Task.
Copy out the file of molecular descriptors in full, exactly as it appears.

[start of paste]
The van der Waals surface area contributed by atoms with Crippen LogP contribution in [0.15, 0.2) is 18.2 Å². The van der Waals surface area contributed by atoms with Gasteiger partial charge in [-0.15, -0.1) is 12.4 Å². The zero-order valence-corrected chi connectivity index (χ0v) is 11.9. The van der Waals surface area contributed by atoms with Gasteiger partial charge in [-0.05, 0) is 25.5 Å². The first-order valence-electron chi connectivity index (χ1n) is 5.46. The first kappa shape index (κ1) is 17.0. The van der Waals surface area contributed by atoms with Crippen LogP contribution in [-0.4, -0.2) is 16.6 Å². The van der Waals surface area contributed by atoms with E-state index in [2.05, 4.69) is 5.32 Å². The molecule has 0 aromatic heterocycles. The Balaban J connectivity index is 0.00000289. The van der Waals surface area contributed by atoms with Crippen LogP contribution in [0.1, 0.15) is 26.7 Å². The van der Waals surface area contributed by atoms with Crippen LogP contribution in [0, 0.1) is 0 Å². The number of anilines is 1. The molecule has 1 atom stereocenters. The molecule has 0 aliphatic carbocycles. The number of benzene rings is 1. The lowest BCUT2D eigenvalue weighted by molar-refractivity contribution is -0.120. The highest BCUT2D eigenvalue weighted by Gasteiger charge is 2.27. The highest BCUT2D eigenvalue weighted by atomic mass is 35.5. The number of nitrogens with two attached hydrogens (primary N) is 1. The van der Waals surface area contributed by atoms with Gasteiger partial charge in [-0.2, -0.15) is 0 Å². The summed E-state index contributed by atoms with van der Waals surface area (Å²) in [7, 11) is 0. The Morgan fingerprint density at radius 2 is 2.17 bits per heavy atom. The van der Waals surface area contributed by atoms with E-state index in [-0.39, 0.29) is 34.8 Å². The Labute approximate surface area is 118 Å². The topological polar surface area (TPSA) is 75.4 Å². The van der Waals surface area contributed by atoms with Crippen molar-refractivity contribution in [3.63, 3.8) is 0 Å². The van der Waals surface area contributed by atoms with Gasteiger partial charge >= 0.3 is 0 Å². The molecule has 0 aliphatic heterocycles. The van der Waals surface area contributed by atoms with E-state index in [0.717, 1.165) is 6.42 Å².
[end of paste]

The van der Waals surface area contributed by atoms with Crippen LogP contribution in [0.15, 0.2) is 18.2 Å². The van der Waals surface area contributed by atoms with Gasteiger partial charge in [-0.15, -0.1) is 12.4 Å². The zero-order valence-corrected chi connectivity index (χ0v) is 11.9. The van der Waals surface area contributed by atoms with Gasteiger partial charge in [-0.05, 0) is 25.5 Å². The first-order valence-electron chi connectivity index (χ1n) is 5.46. The first kappa shape index (κ1) is 17.0. The van der Waals surface area contributed by atoms with Crippen LogP contribution in [-0.4, -0.2) is 16.6 Å². The van der Waals surface area contributed by atoms with E-state index in [2.05, 4.69) is 5.32 Å². The molecule has 0 aromatic heterocycles. The Balaban J connectivity index is 0.00000289. The van der Waals surface area contributed by atoms with Crippen LogP contribution in [0.1, 0.15) is 26.7 Å². The van der Waals surface area contributed by atoms with Crippen LogP contribution in [0, 0.1) is 0 Å². The number of anilines is 1. The molecule has 1 atom stereocenters. The molecule has 0 aliphatic carbocycles. The number of benzene rings is 1. The lowest BCUT2D eigenvalue weighted by molar-refractivity contribution is -0.120. The highest BCUT2D eigenvalue weighted by Gasteiger charge is 2.27. The highest BCUT2D eigenvalue weighted by atomic mass is 35.5. The number of nitrogens with two attached hydrogens (primary N) is 1. The van der Waals surface area contributed by atoms with Gasteiger partial charge in [-0.2, -0.15) is 0 Å². The summed E-state index contributed by atoms with van der Waals surface area (Å²) in [7, 11) is 0. The Morgan fingerprint density at radius 2 is 2.17 bits per heavy atom. The van der Waals surface area contributed by atoms with E-state index in [-0.39, 0.29) is 34.8 Å². The Labute approximate surface area is 118 Å². The topological polar surface area (TPSA) is 75.4 Å². The van der Waals surface area contributed by atoms with Crippen molar-refractivity contribution in [3.63, 3.8) is 0 Å². The van der Waals surface area contributed by atoms with Gasteiger partial charge >= 0.3 is 0 Å². The molecule has 0 aliphatic heterocycles. The van der Waals surface area contributed by atoms with E-state index in [0.717, 1.165) is 6.42 Å².